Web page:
The Communist Part chief in the Gdansk region, Tadeusz Fiszbach, is reported to have guaranteed strikers security until Monday morning. This leaves open the question of what happens then. So far there has been no suggestion that the government intends to revise its policy of avoiding force.

Communist Part chief Edward Gierek is due to pay an official visit to West Germany on Tuesday and would not want such an important event to be marred by riots at home.

The inside story of how the talks at the Lenin Shipyard broke down illustrates the worker's enormous mistrust of the communist leadership and their memories of the December 1970 riots in Gdansk, when at least 55 people were shot dead.

Gierek has adopted a much more conciliatory approach than that of his predecessor, Wladyslaw Gomulka, who was toppled in 1970. But Gierek seems incapable of stopping the strikes from spreading.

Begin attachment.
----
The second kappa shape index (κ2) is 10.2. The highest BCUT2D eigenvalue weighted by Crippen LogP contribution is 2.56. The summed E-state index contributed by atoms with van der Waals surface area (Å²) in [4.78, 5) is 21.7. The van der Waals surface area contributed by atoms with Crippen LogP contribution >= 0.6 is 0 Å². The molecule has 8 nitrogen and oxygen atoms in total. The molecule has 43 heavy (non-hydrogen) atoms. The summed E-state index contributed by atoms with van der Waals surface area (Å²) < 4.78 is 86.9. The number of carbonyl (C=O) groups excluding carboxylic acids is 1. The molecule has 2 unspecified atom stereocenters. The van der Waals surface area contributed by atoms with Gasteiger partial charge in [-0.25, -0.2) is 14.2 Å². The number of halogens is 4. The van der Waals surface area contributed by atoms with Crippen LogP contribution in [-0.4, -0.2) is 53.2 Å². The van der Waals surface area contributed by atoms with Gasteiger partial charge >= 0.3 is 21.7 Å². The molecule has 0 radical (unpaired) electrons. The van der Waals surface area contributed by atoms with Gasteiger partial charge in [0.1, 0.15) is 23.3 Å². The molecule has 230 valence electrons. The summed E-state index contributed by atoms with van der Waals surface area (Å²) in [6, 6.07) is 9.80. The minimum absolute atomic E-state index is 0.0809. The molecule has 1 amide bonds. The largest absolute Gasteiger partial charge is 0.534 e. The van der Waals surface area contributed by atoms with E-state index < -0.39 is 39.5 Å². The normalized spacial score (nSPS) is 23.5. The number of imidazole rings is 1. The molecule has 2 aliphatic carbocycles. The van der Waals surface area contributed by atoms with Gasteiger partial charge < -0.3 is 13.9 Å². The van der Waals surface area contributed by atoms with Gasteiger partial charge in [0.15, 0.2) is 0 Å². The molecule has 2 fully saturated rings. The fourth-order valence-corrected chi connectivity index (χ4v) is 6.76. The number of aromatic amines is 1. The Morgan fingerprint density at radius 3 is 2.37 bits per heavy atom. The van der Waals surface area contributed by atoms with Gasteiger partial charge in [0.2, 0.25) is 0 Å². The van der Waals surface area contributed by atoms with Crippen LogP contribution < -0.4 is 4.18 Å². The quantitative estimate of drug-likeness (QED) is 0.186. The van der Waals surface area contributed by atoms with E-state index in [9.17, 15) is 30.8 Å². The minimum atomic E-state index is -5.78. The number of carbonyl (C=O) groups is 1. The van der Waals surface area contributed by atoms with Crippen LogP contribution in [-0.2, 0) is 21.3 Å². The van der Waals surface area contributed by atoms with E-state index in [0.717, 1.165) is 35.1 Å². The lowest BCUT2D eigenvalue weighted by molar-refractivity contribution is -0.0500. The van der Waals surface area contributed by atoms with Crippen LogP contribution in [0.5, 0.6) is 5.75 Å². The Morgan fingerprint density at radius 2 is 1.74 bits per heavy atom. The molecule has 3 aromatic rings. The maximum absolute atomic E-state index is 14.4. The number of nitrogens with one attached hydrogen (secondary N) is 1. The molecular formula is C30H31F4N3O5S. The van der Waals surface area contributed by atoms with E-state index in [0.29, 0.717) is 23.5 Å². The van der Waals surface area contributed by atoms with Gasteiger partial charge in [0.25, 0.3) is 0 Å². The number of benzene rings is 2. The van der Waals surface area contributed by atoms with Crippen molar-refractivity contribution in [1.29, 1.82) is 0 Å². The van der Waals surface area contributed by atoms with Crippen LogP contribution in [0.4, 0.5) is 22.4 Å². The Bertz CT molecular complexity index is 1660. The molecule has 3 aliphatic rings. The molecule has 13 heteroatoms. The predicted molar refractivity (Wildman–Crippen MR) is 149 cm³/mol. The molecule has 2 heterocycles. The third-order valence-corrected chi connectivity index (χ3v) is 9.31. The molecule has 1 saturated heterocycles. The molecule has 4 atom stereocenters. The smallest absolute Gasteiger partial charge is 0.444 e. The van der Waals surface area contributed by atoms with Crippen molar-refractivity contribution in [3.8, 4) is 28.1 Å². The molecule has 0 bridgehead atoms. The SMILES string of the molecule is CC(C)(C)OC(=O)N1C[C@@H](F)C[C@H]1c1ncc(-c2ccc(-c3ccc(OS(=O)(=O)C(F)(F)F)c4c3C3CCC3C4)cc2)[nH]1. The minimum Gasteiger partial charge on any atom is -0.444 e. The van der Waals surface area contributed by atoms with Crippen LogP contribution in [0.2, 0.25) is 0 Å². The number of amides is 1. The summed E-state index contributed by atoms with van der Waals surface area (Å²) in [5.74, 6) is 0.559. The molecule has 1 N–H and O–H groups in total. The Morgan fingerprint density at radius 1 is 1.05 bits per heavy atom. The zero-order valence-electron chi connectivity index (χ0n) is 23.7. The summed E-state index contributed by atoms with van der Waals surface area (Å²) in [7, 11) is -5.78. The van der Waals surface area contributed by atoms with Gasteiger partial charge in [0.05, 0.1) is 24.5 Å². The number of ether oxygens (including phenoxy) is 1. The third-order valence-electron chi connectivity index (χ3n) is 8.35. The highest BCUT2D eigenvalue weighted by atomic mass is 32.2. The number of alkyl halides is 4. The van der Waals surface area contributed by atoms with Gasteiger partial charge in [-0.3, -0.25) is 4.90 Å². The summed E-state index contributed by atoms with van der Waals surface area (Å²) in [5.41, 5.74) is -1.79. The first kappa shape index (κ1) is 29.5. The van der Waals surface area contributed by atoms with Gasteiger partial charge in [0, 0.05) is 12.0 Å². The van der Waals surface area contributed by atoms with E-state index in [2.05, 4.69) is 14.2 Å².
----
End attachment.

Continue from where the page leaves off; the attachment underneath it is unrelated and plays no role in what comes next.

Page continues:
By Friday evening, it seemed as if differences were rapidly narrowing between the two sides at the Lenin yard. The next day, both management and a strike committee had agreed to a pay rise of 1,500 zlotys ($45 a month) for all workers. There were also writen guarantees of security for the strikers and pledges to reinstate workers dismissed because they advocated free trade uniforms.

Both officials and workers throughout the Gdansk region are well aware of the unique importance of the Lenin yard -- and the political power held by its strike committee. Around noon on Saturday, a delegation of Gdansk bus drivers had come to the yard after hearing that the strike was about to end.

The striking drivers were afraid that, without the Lenin Shipyard supporting them, their bargaining power would be much reduced. One driver remarked: "If you abandon us, we'll be lost because buses cannot face tanks."

The Lenin strike committee was itself split between those who wanted to settle their own dispute and those who favored maintaining solidarity with other plants. According to a vote taken at 3 p.m. on Saturday, the majority was in favor of a settlement.